New Living Translation (NLT) Holy Bible. New Living Translation copyright© 1996, 2004, 2007 by Tyndale House Foundation. Used by permission of Tyndale HousePublishers Inc., Carol Stream, Illinois 60188. All rights reserved.

Red Letter Year: 7/24

Luke 9:28-45

28 About eight days later Jesus took Peter, John, and James up on a mountain to pray. 29 And as he was praying, the appearance of his face was transformed, and his clothes became dazzling white. 30 Suddenly, two men, Moses and Elijah, appeared and began talking with Jesus. 31 They were glorious to see. And they were speaking about his exodus from this world, which was about to be fulfilled in Jerusalem.

32 Peter and the others had fallen asleep. When they woke up, they saw Jesus’ glory and the two men standing with him. 33 As Moses and Elijah were starting to leave, Peter, not even knowing what he was saying, blurted out, “Master, it’s wonderful for us to be here! Let’s make three shelters as memorials — one for you, one for Moses, and one for Elijah.” 34 But even as he was saying this, a cloud overshadowed them, and terror gripped them as the cloud covered them.

Courtesy of Barta IV

35 Then a voice from the cloud said, “This is my Son, my Chosen One. Listen to him.” 36 When the voice finished, Jesus was there alone. They didn’t tell anyone at that time what they had seen.

37 The next day, after they had come down the mountain, a large crowd met Jesus. 38 A man in the crowd called out to him, “Teacher, I beg you to look at my son, my only child. 39 An evil spirit keeps seizing him, making him scream. It throws him into convulsions so that he foams at the mouth. It batters him and hardly ever leaves him alone. 40 I begged your disciples to cast out the spirit, but they couldn’t do it.”

41 Jesus said, “You faithless and corrupt people! How long must I be with you and put up with you?” Then he said to the man, “Bring your son here.”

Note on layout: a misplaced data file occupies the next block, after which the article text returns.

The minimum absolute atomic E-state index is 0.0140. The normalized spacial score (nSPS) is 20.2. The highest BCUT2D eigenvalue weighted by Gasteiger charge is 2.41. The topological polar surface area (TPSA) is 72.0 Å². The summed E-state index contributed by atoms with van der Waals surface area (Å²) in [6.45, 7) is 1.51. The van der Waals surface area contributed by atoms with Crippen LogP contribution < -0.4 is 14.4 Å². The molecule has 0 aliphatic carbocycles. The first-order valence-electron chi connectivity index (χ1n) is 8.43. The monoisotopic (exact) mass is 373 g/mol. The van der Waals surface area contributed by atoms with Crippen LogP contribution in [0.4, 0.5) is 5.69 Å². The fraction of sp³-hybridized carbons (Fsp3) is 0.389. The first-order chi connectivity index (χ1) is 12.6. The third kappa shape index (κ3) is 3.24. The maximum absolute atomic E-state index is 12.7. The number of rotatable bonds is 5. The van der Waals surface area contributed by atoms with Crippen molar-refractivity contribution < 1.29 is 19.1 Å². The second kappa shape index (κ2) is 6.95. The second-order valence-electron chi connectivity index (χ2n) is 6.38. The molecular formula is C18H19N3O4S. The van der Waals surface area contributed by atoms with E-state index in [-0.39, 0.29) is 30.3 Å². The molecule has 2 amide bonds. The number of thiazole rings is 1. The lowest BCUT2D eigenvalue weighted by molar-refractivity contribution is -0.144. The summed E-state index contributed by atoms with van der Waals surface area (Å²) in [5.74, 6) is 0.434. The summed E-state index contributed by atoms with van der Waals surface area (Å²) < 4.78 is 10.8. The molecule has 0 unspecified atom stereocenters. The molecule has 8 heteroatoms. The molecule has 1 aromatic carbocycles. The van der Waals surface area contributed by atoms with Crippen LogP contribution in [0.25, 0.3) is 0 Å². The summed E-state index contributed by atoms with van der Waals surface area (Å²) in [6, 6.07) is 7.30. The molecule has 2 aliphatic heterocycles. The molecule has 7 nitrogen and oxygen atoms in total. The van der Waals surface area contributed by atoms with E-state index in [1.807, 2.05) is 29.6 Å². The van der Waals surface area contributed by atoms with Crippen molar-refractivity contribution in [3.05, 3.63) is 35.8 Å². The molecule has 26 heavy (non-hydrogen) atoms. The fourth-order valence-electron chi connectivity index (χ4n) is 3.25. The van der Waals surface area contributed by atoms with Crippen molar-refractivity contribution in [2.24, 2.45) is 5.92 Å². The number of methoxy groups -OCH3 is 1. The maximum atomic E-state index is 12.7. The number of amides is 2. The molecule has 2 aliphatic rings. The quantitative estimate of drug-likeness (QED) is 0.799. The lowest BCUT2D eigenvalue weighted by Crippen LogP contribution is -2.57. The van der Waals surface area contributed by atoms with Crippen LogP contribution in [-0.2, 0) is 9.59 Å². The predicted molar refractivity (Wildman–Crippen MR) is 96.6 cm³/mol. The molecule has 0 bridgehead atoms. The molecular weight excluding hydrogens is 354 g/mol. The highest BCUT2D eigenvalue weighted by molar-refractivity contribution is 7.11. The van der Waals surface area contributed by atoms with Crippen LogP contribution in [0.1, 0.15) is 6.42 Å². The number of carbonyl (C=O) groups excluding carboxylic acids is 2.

42 As the boy came forward, the demon knocked him to the ground and threw him into a violent convulsion. But Jesus rebuked the evil spirit and healed the boy. Then he gave him back to his father. 43 Awe gripped the people as they saw this majestic display of God’s power.

While everyone was marveling at everything he was doing, Jesus said to his disciples, 44 “Listen to me and remember what I say. The Son of Man is going to be betrayed into the hands of his enemies.” 45 But they didn’t know what he meant. Its significance was hidden from them, so they couldn’t understand it, and they were afraid to ask him about it.


Like we saw before with Jesus’ baptism, Luke makes the Transfiguration a prayer event, more for Jesus’ benefit than for his three companions. Luke is the only one to report Peter, John, and James sleeping, as well as the discussion they missed between Jesus, Moses, and Elijah, regarding, “his exodus from this world, which was about to be fulfilled in Jerusalem.” Luke uses ‘exodus’ to echo Moses, and he changes what the Voice from the cloud says from ‘Beloved’ (both Matthew and Mark have that) to ‘Chosen One,’ all in an effort to seal the concept he has been driving for a while now: Jesus is Great Prophet Moses said would come.

When they come down from the mountain, Luke drops quite a bit of Mark’s account. The following get edited out:

  • arguing between the disciples and scribes
  • extended dialogue between Jesus and the dad about the boy’s condition
  • Lesson on faith for the dad
  • Disciples asking why they couldn’t
  • lesson on prayer and fasting for the disciples

What is left is a simple story of a boy the disciples could not heal, and Jesus’ complaint (for some reason, I picture Jesus mumbling this under his breath, just loud enough for those closest to him to hear). The boy was an only child. Jesus heals him and gives him back to his dad, just as we have seen before.

Then Jesus again predicts his death. The disciples couldn’t heal the boy, now they don’t understand what Jesus is telling them. The matter remains hidden from them and the power to heal eludes them. Luke is already preparing us to understand that these disciples required special empowerment to carry on the work of Jesus after his exodus. Even this early, we are being set up for his Day of Pentecost account in Acts 2.

New Living Translation (NLT) Holy Bible. New Living Translation copyright© 1996, 2004, 2007 by Tyndale House Foundation. Used by permission of Tyndale HousePublishers Inc., Carol Stream, Illinois 60188. All rights reserved.